A Nigerian village celebrated the New Year by unveiling the largest statue of Jesus Christ in all of Africa, standing at 28 feet tall and weighing 40 tons.
Nigerian news website Naij.com reported on Sunday that the unveiling ceremony took place in Abajah village in Imo state on New Year's Day. The statue, built by a Chinese company and carved in white marble, depicts Jesus stretching out his arms in a welcoming pose, and has been dubbed "Jesus de Greatest."
The ceremony attracted hundreds of Roman Catholic priests and worshipers to the St. Aloysius Catholic Church to celebrate the unveiling of the statue, which had been commissioned in 2013.
"It's the biggest statue of Jesus on the continent. Definitely pilgrims will come," said Obinna Onuoha, the local businessman behind the project.
Presiding bishop Augustine Tochukwu Okwuoma added that it would be a "very great symbol of faith" for Christians.
"It will remind them of the importance of Jesus Christ," Okwuoma said, according to AFP.
Onuoha, who owns an oil and gas distribution company, said he hopes for better things for Nigeria in 2016, expressing the belief that religions can exist side-by-side.
He shared that his idea of building a giant statue of Jesus came to him in a dream nearly 20 years ago, and he had promised his elderly mother that he would build a church.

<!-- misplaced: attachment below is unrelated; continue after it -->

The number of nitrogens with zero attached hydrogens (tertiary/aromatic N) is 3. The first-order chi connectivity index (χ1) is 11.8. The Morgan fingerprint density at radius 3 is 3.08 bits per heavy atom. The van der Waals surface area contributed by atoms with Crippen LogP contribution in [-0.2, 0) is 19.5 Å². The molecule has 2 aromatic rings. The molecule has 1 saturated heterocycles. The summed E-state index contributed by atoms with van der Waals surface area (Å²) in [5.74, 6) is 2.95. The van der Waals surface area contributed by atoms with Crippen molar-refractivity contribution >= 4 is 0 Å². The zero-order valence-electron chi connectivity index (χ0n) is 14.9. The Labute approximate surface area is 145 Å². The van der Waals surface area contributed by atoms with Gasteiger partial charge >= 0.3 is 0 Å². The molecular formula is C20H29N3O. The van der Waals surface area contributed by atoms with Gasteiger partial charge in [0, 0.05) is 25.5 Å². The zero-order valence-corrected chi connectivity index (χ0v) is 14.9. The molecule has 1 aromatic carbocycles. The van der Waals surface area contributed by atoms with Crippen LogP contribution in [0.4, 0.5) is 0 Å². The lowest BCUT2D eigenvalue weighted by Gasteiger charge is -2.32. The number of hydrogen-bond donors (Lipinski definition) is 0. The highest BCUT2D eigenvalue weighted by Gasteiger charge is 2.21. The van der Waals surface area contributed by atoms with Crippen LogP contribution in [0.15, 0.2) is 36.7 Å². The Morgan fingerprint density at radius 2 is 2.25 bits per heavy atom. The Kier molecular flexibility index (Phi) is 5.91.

It is not yet known how much money was spent on constructing the statue.
Nigeria has been plagued by an Islamic militant uprising for close to six years now, with terror group Boko Haram killing well over 20,000 people in its attacks on citizens.
The terrorists have heavily targeted Christians, wanting to drive them out of the country, which has a largely even Christian and Muslim population.
President Muhammadu Buhari has launched a strong military campaign against the extremists, but despite his suggestions that Boko Haram has "technically" been defeated, the attacks continued throughout Christmas and the final days of the year. Close to 100 people were slaughtered over the Christmas holidays in various shootings and suicide bombings, with children among the victims.
At least 2.5 million people have been internally displaced due to violence, and as many as 1 million children have been prevented from going to school due to the militant threat.